The result is that in county court proceedings where a claimant wants to apply for a freezing order to prevent the defendant from moving or disposing of his assets, the claimant will have to apply to the Chancery Division of the High Court at the Royal Courts of Justice in London, the London Mercantile Court or the nearest local district registry. In doing so, the county court would have to transfer the case to the relevant court to consider the freezing-order application. Once the application is determined, the court will transfer the case back to the county court.

The implication of the current procedure is that claimants—for example, estate agents suing for small amounts of unpaid commission—have either to inundate the mercantile courts with applications for pre-judgment freezing orders or to apply to the Chancery Division of the High Court or a local district registry. That increases the workload of the High Court, which is unnecessary, particularly as the High Court should not be the point of entry for comparatively low-value claims for what could be a simple and straightforward case. Also, those transfers often result in delays not only in dealing with a particular freezing-order application, but in dealing with all cases promptly.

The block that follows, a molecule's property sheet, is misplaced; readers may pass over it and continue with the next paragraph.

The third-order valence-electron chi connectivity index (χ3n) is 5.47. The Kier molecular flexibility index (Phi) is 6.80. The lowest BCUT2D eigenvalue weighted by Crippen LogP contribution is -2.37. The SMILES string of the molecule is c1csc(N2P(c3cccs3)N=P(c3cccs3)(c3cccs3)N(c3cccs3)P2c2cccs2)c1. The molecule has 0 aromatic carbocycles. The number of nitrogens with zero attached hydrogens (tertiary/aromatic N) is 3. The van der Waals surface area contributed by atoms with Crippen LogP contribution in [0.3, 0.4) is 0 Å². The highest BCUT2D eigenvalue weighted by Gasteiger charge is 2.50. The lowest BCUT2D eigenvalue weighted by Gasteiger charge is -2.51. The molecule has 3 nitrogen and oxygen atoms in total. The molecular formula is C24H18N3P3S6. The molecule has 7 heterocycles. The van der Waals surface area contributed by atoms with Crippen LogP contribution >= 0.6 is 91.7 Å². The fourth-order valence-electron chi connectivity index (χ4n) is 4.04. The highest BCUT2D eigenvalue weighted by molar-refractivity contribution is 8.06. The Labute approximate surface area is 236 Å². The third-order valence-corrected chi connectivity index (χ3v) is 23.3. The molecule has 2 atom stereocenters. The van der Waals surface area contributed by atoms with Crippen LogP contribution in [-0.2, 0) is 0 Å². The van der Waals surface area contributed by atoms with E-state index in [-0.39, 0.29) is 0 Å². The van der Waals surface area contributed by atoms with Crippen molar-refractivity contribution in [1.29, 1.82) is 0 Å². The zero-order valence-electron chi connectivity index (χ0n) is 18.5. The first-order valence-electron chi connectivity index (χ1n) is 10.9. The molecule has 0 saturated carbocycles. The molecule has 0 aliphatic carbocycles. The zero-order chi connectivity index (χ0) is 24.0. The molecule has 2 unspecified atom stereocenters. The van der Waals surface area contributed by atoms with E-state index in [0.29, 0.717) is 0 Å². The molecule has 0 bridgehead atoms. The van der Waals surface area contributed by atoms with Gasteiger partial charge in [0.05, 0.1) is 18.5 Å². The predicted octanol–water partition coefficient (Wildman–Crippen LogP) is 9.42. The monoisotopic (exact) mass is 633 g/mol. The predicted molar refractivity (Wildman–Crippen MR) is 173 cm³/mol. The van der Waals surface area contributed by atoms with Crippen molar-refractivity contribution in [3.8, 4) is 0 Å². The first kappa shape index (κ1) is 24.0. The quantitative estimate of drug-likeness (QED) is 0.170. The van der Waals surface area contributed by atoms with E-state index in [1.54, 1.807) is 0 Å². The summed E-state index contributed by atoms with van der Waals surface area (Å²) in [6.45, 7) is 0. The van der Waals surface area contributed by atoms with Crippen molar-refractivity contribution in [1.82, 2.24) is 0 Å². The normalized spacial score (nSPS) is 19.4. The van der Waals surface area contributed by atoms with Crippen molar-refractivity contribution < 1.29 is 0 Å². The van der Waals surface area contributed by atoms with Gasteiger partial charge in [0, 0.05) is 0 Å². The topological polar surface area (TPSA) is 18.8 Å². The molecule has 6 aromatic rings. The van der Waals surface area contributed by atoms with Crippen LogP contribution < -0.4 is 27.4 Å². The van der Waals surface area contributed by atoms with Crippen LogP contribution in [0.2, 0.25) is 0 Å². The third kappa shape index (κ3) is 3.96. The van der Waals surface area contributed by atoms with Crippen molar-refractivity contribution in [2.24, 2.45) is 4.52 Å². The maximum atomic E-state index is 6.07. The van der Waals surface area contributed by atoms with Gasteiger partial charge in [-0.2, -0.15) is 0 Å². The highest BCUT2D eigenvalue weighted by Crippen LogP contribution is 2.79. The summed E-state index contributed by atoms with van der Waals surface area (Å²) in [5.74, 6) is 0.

The Government are committed to providing an effective and efficient civil justice system with a flexible judiciary that is deployed in the most appropriate way. In view of the time and costs associated with issuing and allocating freezing-order applications in the High Court and the time taken to transfer the substantive cases, consider them and then transfer them back to the county court and the potential costs to parties, the Government considered that the jurisdiction of the county court to grant freezing orders ought to be extended. It was on that basis that the Government consulted on the proposal in its 2011 Solving Disputes consultation paper. Ninety per cent of respondents, who included legal practitioners, members of the judiciary, judicial bodies and regulatory bodies, were in support, on the basis that only suitably experienced and qualified circuit judges of the county courts should be given the jurisdiction.